• Make sure your profile looks professional.  The summary needs to clearly articulate your key strengths and what you are looking for.  Professional photograph, not one of you at the pub with friends.  Brief descriptions of where you’ve worked (in the employment sections) and key achievements.  If you do a Google search (e.g Linkedin profile suggestions) there are plenty of websites giving advice on the ideal profile.  Make sure you have plenty of relevant keywords which will come up in a search.
  • Get recommended,  if you have worked or studied with someone, ask them if they would recommend you.  Your profile will move higher up search results and you come across as a credible professional.
  • Personalise the link to your Linkedin profile and use it.  On your profile page, look for the “Public profile” section, click edit and change the number to something more personal eg. a standard link would look like this and a personalised one would look like this  Once you have done this add it to your e-mail signature, when you e-mail someone asking for advice, if they want to know more about you they can have a look at your profile.  This is far more subtle than attaching your CV to every e-mail you send out.  You can see how effective your profile is by how many people view it or how many searches you come up in (home page right hand side).
  • Let other users see that you have looked at their profile.  This is something I have only recently changed, in my view you want people to look at your profile, on the “Home” page you can see who has looked at your profile, most of these are vague i.e “An MBA student from Melbourne Business School” .  If you are searching for possible contacts if you change your privacy settings (Account & Settings > Profile views> Show my name and headline) they can see you have looked at their profile and are more likely to have a look at your profile.  If they are impressed they might make contact.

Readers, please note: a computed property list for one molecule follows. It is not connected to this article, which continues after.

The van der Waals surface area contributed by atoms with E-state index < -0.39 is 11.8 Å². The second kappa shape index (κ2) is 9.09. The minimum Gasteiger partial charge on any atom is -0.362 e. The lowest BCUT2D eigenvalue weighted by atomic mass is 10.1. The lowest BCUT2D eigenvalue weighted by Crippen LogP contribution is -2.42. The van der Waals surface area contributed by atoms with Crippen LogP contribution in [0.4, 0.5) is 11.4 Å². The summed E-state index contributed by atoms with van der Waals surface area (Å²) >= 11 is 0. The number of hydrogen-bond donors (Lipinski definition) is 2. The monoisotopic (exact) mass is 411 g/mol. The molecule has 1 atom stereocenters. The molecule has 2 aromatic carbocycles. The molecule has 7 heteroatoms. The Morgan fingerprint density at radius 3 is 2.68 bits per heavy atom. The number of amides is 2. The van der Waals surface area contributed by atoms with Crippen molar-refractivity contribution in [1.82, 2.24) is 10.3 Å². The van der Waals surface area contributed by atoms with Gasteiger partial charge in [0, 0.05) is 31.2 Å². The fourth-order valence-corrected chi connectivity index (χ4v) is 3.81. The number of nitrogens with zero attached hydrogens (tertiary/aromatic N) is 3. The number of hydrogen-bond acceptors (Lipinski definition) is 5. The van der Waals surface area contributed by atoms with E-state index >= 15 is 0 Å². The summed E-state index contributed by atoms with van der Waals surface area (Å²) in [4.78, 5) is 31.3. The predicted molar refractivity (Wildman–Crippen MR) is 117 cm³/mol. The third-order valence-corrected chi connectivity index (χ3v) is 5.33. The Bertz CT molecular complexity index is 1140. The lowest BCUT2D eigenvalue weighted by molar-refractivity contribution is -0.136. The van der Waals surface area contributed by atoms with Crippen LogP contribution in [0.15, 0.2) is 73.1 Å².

• Join groups – If you join relevant groups, you can send messages to other group members for free.  You can also carry out targeted searches of people with similar interests of backgrounds.
  • Consider upgrading your account – Especially if you are actively looking for a job, it costs US$ 25 a month, but means you can contact other Linkedin members directly if they are out of your network (using an Inmail)
  • Use other sites –  Linkedin is great if you are based in the US, UK or Australia.  If you want to build a network in Europe, it would be worth looking at other websites like Xing. Setting up a profile is easy, just copy and paste the information from your Linkedin profile.  Other sites like Ecademy might also be useful, experiment.
  • Give advice as well as ask for it – Make sure you respond to people asking for your advice.  Also, browse the “Answers” section and provide comments and suggestions to people asking questions.  This will help promote your profile.
  • Use tools like Twitter – More recruiters are using Twitter to promote opportunities they have, set up #tag searches so you can identify these opportunities.  I’ve started tweeting any new jobs MBS students from @MBSCareers

Please add any comments to this blog, especially if you have a success story to share or any other suggestions.  I better practice what I preach, here’s a link to my Linkedin profile if I’m not connected to you already and you’d like to connect, please send me an invitation mentioning you’ve read this blog.